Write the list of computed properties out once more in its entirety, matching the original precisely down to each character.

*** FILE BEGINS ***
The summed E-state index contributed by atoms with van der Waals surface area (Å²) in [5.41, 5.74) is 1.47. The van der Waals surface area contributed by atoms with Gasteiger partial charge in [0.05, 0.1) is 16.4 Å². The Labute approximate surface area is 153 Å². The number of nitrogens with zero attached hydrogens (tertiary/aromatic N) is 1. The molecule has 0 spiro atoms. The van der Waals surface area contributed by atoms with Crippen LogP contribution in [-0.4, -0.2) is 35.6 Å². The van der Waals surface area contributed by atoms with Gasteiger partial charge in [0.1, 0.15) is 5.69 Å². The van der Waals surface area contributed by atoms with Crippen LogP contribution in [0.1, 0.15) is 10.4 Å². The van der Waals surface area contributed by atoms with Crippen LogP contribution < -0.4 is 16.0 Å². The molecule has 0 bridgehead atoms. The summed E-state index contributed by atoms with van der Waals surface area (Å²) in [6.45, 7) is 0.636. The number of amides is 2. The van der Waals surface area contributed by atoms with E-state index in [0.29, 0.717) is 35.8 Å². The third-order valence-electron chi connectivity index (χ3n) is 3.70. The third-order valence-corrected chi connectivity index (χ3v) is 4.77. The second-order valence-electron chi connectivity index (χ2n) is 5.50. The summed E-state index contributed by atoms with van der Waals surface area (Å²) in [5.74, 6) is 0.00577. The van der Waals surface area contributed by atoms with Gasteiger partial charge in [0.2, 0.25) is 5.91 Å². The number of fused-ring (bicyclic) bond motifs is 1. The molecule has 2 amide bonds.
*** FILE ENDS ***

The summed E-state index contributed by atoms with van der Waals surface area (Å²) in [5.41, 5.74) is 1.47. The van der Waals surface area contributed by atoms with Gasteiger partial charge in [0.05, 0.1) is 16.4 Å². The Labute approximate surface area is 153 Å². The number of nitrogens with zero attached hydrogens (tertiary/aromatic N) is 1. The molecule has 0 spiro atoms. The van der Waals surface area contributed by atoms with Crippen LogP contribution in [-0.4, -0.2) is 35.6 Å². The van der Waals surface area contributed by atoms with Gasteiger partial charge in [0.1, 0.15) is 5.69 Å². The van der Waals surface area contributed by atoms with Crippen LogP contribution in [0.1, 0.15) is 10.4 Å². The van der Waals surface area contributed by atoms with Crippen LogP contribution < -0.4 is 16.0 Å². The molecule has 0 bridgehead atoms. The summed E-state index contributed by atoms with van der Waals surface area (Å²) in [6.45, 7) is 0.636. The number of amides is 2. The van der Waals surface area contributed by atoms with E-state index in [0.29, 0.717) is 35.8 Å². The third-order valence-electron chi connectivity index (χ3n) is 3.70. The third-order valence-corrected chi connectivity index (χ3v) is 4.77. The second-order valence-electron chi connectivity index (χ2n) is 5.50. The summed E-state index contributed by atoms with van der Waals surface area (Å²) in [5.74, 6) is 0.00577. The van der Waals surface area contributed by atoms with Gasteiger partial charge in [0.2, 0.25) is 5.91 Å². The number of fused-ring (bicyclic) bond motifs is 1. The molecule has 2 amide bonds.